Integration testing is the phase in software testing in which individual software modules are combining and testing as a group. It occurs after unit testing and before validation testing. Integration testing takes as its input modules that have been unit tested, groups them in larger aggregates, applies tests defined in an integration test plan to those aggregates. And delivers as its output the integrated system ready for system testing.
Following are the various integration testing and integration techniques:
1. Top-down integration testing
2. Bottom-up integration testing
3. Big-bang testing
4. Sandwich integration testing
1. Top-down testing:
In this approach, the testing process starts with testing the topmost module/component in the hierarchy and move downwards. This process continues until all components are integrating and then the whole system has been completely testing. The top-down integration testing approach requires, the use of program stubs to simulate the effect of lower-level routines that are called ‘by the routines under test. A pure top-down integration does not require any driver routines.
2. Bottom-up integration testing:
In this method, each subsystem (component) at the lower level of the system hierarchy is testing individually first. Then the next component calls the previously tested ones to be tested. This approach is following repeatedly until all components are includes in the testing. The primary purpose to test each subsystem is to test the interface among various hotels making up the subsystem.
In this, both control and data interface is the testing. In pure bottom-up testing, no stubs are require, and only test drivers are require. Bottom-up integration testing is mainly used when the performance and machine interface of the system is the main concern.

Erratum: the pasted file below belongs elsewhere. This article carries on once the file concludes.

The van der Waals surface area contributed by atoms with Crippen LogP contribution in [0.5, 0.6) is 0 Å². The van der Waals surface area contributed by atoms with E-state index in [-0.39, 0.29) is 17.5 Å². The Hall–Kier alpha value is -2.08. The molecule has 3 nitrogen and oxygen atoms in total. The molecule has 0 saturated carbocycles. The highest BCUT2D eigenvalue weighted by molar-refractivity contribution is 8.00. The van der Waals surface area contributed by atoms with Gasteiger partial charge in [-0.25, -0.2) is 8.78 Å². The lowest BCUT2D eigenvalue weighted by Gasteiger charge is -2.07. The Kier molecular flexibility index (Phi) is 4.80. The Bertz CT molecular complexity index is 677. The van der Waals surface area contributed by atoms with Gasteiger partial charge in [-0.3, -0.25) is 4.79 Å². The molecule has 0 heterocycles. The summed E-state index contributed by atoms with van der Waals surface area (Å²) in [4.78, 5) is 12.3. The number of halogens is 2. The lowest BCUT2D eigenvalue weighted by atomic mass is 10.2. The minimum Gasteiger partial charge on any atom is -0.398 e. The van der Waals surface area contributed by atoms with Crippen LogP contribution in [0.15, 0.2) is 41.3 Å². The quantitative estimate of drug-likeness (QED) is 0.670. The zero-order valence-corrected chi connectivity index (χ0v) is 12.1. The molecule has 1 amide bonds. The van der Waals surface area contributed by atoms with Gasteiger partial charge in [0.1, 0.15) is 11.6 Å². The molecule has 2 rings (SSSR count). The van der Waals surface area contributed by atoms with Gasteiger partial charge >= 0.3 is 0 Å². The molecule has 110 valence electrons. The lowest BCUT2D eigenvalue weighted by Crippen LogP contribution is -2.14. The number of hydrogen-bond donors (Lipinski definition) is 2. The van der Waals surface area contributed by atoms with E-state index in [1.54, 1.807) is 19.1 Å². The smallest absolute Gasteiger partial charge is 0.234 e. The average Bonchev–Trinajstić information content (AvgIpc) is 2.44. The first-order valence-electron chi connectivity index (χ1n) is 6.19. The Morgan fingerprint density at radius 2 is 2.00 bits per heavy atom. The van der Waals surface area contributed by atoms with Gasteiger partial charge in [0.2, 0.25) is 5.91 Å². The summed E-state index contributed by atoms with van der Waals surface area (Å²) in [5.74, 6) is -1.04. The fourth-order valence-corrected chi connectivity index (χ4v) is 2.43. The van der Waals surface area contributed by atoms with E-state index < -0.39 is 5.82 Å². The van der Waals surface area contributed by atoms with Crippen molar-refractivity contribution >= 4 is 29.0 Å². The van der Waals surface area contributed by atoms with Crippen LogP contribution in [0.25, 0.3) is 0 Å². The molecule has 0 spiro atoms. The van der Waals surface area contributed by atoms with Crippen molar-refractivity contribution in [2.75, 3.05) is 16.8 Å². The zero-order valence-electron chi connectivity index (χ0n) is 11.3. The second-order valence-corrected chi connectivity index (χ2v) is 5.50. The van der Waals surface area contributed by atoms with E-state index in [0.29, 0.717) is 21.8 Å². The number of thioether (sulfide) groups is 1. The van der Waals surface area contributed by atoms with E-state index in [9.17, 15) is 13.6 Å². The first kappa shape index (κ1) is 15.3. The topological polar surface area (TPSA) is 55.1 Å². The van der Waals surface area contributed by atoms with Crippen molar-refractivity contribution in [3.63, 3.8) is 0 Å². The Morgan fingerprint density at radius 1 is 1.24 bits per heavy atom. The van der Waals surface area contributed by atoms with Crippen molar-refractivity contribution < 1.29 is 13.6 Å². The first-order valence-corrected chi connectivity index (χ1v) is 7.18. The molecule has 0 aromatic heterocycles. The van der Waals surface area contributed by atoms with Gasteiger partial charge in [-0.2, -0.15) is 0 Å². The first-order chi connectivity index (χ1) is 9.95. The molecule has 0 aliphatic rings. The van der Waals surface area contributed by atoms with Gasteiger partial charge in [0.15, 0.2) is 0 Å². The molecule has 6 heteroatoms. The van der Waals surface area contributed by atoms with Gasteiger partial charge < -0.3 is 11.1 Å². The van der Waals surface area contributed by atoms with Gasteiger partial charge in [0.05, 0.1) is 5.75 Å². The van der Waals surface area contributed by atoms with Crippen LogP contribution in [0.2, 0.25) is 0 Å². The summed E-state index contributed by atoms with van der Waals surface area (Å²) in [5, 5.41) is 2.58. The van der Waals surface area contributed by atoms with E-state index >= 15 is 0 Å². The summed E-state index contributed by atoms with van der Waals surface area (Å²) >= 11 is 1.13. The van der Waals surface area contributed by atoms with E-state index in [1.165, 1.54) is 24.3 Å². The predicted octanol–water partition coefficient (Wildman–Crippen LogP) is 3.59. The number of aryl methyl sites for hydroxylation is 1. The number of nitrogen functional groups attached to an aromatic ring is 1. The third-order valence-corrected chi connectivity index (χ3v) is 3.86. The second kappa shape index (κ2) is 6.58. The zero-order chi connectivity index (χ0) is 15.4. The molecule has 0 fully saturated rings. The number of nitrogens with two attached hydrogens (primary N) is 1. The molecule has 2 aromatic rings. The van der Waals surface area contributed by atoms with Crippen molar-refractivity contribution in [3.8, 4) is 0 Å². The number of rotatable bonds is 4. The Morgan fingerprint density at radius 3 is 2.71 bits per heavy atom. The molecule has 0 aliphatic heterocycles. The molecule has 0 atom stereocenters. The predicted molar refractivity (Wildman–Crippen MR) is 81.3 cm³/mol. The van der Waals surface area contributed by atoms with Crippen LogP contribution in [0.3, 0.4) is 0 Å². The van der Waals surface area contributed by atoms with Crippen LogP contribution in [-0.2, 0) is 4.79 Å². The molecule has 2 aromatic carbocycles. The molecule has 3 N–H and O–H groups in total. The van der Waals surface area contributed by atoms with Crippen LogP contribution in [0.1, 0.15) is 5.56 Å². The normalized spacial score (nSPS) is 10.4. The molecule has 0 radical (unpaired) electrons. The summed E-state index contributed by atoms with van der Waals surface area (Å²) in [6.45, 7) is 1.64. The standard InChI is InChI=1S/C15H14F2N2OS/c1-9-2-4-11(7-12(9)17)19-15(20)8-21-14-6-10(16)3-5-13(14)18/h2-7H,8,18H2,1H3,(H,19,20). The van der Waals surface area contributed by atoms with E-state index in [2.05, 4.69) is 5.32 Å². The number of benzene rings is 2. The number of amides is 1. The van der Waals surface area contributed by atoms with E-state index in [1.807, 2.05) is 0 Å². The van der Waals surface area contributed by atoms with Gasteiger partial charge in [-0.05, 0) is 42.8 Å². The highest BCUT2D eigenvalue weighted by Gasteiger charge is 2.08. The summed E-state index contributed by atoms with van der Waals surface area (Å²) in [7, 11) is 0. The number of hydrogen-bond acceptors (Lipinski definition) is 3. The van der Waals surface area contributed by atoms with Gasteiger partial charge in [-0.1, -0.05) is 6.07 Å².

3. Big-bang testing:
It is a non-incremental integration approach. It is the simplest testing approach, where all modules making a complete system are integrating and testing as a whole, and the disorder usually gives unpredictable results. The set of errors encountered here are very difficult to localize as they may potentially belong to any of the modules being integrating. And once these errors are correct, new ones appear and the process continues in an endless loop.
4. Sandwich integration testing:
The combination of top-down and bottom-up integration testing techniques is sandwich integration. This system is viewed as three layers just like a sandwich. The upper layer of the sandwich use top-down integration, the lower which integration uses bottom-up integration, and the layer of sandwich integration use bottom-up integration, and the middle called the target layer use the testing on the basis of system characteristics and structure of the component hierarchy.
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